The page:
Things I Didn’t Know
My Father Knew
The Best Short Stories of Peter Crowther
Sarah Johnson discovers Peter Crowther’s impressive short story range in his ‘best of’ collection, Things I Didn’t Know My Father Knew...
Peter Crowther is an accomplished author, journalist, editor, and publisher, and his fiction writing varies from science fiction and supernatural horror to crime thrillers and mysteries. Things I Didn’t Know My Father Knew: The Best Short Stories of Peter Crowther, published by Cemetery Dance Publications, is a generous collection of twenty-seven short stories varied in theme and content. In such a large volume, there’s much to appeal to most horror fiction enthusiasts, whether your interest is in tales of alien creatures or the horrors of hell our minds create. I was particularly impressed by the depth of character Crowther created in even the shortest of stories, and (more than anything) this carried me through the collection. Crowther’s skill in creating believable characters is key to engaging the reader in the events that unfold in each story. The horrors and joys these people experience stay in the mind long after the book is closed.
Numerous characters encounter the unknown as it creeps over the ledge of their domestic windowsills, invading their homes with horror – and sometimes joy. The titular short story, ‘Things I Didn’t Know My Father Knew’, is an example of the latter, and one I found satisfying both emotionally and intellectually. Bennett Differing lives a familiar life in small-town America, pondering philosophical questions – the past and future – beautifully summed up in the following passage:
‘Bennett took a sip of his own coffee and thought of something he had often pondered over: if a chair falls over in an empty house miles from anywhere, does it make a sound? Natural laws dictate that it must do but there were plenty of instances of natural law seemingly not figuring out. The thing was—the thing with the chair in the deserted house—there was no way of proving or disproving it . . . because the only way to prove it was to have someone present at the falling over, which destroyed one of the criteria for the experiment. So maybe whatever one wanted to believe could hold true.’
As fog invades his neighbourhood and home, Benett’s memories of the dead become flesh, which prompts the question: what are ghosts but memories?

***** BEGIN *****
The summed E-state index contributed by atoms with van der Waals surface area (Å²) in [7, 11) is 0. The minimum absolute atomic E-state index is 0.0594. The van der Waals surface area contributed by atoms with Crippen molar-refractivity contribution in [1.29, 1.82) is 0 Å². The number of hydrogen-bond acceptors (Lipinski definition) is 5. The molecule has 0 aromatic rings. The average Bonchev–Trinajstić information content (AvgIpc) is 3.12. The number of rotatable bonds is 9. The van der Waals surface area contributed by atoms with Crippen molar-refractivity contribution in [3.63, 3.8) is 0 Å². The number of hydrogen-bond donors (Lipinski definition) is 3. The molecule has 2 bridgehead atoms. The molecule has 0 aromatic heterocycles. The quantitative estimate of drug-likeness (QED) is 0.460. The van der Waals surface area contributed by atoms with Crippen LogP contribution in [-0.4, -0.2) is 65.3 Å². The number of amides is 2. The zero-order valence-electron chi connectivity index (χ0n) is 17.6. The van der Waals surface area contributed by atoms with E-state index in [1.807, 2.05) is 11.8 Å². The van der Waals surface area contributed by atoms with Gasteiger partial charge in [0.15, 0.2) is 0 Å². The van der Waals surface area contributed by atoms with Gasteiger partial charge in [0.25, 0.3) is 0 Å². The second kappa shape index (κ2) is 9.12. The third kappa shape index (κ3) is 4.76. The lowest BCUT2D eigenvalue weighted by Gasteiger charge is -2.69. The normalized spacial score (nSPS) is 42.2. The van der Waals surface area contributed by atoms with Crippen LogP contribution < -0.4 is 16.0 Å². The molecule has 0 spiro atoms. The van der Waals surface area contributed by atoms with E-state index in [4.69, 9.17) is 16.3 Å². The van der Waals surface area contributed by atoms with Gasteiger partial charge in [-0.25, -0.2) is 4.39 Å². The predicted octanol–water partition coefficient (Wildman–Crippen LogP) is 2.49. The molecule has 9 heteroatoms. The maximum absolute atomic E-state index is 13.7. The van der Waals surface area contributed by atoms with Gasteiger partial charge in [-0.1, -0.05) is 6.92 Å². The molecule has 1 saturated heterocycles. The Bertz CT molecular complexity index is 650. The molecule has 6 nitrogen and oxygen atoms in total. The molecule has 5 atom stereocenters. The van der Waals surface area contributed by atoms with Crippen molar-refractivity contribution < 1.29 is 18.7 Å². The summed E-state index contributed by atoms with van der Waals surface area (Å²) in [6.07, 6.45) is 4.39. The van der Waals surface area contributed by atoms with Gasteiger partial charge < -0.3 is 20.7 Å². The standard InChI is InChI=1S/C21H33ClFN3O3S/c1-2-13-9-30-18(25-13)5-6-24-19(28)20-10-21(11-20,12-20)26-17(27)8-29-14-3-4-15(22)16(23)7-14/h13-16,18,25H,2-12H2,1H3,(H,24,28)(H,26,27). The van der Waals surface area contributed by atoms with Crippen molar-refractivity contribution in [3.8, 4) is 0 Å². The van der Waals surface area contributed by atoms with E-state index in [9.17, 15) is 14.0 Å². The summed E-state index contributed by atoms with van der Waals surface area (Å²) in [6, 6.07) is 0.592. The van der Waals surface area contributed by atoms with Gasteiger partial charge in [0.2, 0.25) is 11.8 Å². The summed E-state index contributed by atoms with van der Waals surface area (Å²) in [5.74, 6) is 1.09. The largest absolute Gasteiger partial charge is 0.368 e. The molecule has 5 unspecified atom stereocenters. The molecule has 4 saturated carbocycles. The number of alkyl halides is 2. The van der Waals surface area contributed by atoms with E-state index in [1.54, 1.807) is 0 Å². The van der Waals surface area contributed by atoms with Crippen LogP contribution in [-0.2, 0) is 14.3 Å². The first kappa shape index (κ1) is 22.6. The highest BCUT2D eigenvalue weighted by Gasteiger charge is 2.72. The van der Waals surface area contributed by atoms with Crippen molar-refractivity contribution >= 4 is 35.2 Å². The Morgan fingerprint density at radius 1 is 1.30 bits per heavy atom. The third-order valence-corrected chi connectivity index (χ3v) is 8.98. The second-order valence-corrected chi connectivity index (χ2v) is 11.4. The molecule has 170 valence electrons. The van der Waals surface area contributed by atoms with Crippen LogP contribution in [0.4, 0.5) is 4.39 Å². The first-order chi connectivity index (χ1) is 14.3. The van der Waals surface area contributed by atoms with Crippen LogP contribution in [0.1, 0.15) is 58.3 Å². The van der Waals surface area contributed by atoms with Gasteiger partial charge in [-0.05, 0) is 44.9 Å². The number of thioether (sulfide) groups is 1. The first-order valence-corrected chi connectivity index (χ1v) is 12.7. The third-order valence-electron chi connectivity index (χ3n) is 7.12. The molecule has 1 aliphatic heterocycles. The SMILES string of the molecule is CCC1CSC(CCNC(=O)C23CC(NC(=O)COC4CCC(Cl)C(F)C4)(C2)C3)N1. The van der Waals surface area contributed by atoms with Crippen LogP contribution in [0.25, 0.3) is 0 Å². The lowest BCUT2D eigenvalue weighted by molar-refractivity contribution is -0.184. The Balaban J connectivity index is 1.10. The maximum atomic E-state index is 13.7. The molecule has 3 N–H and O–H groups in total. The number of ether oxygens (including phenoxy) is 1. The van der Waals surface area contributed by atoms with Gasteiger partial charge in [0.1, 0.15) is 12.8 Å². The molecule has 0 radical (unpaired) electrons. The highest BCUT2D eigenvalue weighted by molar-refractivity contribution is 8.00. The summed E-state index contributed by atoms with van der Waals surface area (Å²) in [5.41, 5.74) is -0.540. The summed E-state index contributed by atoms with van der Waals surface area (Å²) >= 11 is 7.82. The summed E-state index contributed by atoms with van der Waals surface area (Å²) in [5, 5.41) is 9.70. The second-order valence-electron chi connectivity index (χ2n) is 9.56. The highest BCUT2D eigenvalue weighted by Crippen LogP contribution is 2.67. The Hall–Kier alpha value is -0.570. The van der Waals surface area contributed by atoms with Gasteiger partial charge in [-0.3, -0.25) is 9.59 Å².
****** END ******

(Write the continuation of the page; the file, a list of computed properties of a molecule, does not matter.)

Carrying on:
Less pleasant memories are the subject of ‘Bedfordshire’. Unlike Bennett Differing, Thomas Bellings has few good childhood memories. His home was a site of abuse, as was his school. These memories intrude on his present thoughts as he nurses Helen, his dying wife and one of the few comforts in his life. As the past and present collide in Thomas’s home, it’s unclear what is real and what is memory. I desperately wanted a good outcome for this character, whose suffering seemed never-ending. The hell he experiences might be actual or the product of his thoughts, but either way, the horror of it endures. The quote from Samuel Beckett at the start of the story gives an indication of the contents, but as a fan of Waiting for Godot (Samuel Beckett, 1954), I’m often hopeful of a happy ending, even if I know it’s not coming.
Crowther uses excerpts from poems and plays throughout the collection as an indication of tone and theme; his knowledge of literature, art, and music is extensive. Poems also intersperse the stories, and the combination of poetry and prose is interesting. The story notes at the end of the book provide details about each story’s origin, but I’d also like information about the poems and other works cited. Since reading Things I Didn’t Know My Father Knew, I’ve added numerous poets to my reading list, not least the work of Weldon Kees which inspired ‘Too Short a Death’. The real-world mystery of Kees’s disappearance adds another dimension to that story, which is as much about enduring love as anything. Crowther does not shy from exploring his characters’ emotions, giving them depth and life.
The collection also delivers the enjoyable thrill of a well-written horror story, with ‘Eater’ being a highlight. ‘Eater’ was adapted into a 2007 short film of the same name by Matt and Ross Duffer, who went on to write and direct Stranger Things (21 Laps Entertainment / Monkey Massacre, 2016). The story effectively builds suspense as a cannibal stalks his prey through the 17th precinct building in New York, playing a game for which he makes the rules. I can understand why Crowther has a soft spot for Mister Mellor the cannibal; as he writes in the story notes, Mellor has no redeeming features, and – combined with his supernatural abilities – this makes him fascinating.
While Things I Didn’t Know My Father Knew features monsters, aliens, vampires, revenants, and cannibals, its defining themes are the human experiences of life, memory, and death. There is much that will horrify here, whether it’s through the characters’ mental or physical suffering. Yet the overwhelming impression is a collection that explores the human heart and mind in all its complexity, and an author who celebrates both.
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